Published online by Cambridge University Press: 01 September 2018
Deep Listening by Pauline Oliveros … is my desert island disc. I only listen to it occasionally as I want to keep it special. It was recorded in the vast two-million-gallon underground water cistern in Fort Worden, Washington, which has a forty-five second reverberation time…. It's unlike anything else, but apart from that essential avantgarde credential, it also happens to be deeply moving and devastatingly powerful. Sweeps all before it.
The fields we are concerned with are, first, the physical – nature, the Cosmos; secondly, the mental, including logical and formal abstractions; and, thirdly, the social. In other words, we are concerned with logicoepistemological space, the space of social practice, the space occupied by sensory phenomena, including products of the imagination such as projects and projections, symbols and utopias.
THIS CHAPTER IS CONCERNED with ways in which stance and texture produce physical and virtual space in Simon Holt's concertos composed or revised since 2000, and with how such processes shape listener perception of the music's subject position – by which I mean the idea, proposed by Naomi Cumming, that ‘[t]here is a “subjectivity” in the work itself, with which a listener may become actively engaged, not following his or her impulses, but guided by those of the work’. Motivated by a range of cultural-theoretical models, in particular the concept of stance developed by Harris M. Berger, Henri Lefebvre's work on the phenomenology of space, especially his notion of ‘counter-spaces’ of resistance, and Denis Smalley's theory of ‘space-form’, I will explore ways in which Holt's concertos adopt certain postures, and ask how these are constructed and made available to perception.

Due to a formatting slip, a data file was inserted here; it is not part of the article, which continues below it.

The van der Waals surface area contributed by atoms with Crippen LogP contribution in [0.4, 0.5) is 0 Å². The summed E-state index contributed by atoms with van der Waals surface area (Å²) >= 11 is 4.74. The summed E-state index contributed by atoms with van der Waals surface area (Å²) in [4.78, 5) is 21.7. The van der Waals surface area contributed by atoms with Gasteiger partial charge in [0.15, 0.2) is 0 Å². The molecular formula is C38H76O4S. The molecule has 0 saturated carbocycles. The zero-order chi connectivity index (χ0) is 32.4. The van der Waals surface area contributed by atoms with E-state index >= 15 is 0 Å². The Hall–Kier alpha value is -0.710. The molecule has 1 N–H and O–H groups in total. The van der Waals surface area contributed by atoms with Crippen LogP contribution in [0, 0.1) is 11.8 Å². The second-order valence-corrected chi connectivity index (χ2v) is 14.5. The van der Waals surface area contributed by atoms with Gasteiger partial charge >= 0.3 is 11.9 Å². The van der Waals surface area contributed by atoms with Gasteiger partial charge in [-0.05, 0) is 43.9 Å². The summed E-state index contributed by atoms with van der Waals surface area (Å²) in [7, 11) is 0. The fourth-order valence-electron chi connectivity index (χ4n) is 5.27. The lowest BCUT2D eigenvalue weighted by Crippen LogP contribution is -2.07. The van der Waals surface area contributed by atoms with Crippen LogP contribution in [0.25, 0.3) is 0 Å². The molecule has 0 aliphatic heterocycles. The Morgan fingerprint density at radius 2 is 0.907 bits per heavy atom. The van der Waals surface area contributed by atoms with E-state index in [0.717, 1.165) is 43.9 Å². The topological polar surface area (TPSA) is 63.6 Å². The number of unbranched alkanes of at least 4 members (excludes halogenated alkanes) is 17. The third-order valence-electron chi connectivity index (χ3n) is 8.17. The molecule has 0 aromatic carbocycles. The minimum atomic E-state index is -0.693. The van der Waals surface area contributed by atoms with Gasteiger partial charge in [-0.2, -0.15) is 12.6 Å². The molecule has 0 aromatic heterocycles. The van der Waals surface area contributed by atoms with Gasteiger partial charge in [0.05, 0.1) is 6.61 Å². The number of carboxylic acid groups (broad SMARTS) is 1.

Holt's concertos naturally raise questions about the relationship between soloist, orchestra and listener. On the one hand, Holt moves wilfully in the Romantic direction of clearly foregrounded soloists with directly expressive, fiercely virtuosic parts. On the other, his ensembles generate sometimes dense, at other times finely calibrated concertante textures that are utterly contemporary. Holt's music from the 1980s and 1990s often evokes intense psychological states, such as rage (although, as will be seen, what matters more is Holt's attitude, or stance, towards that emotion).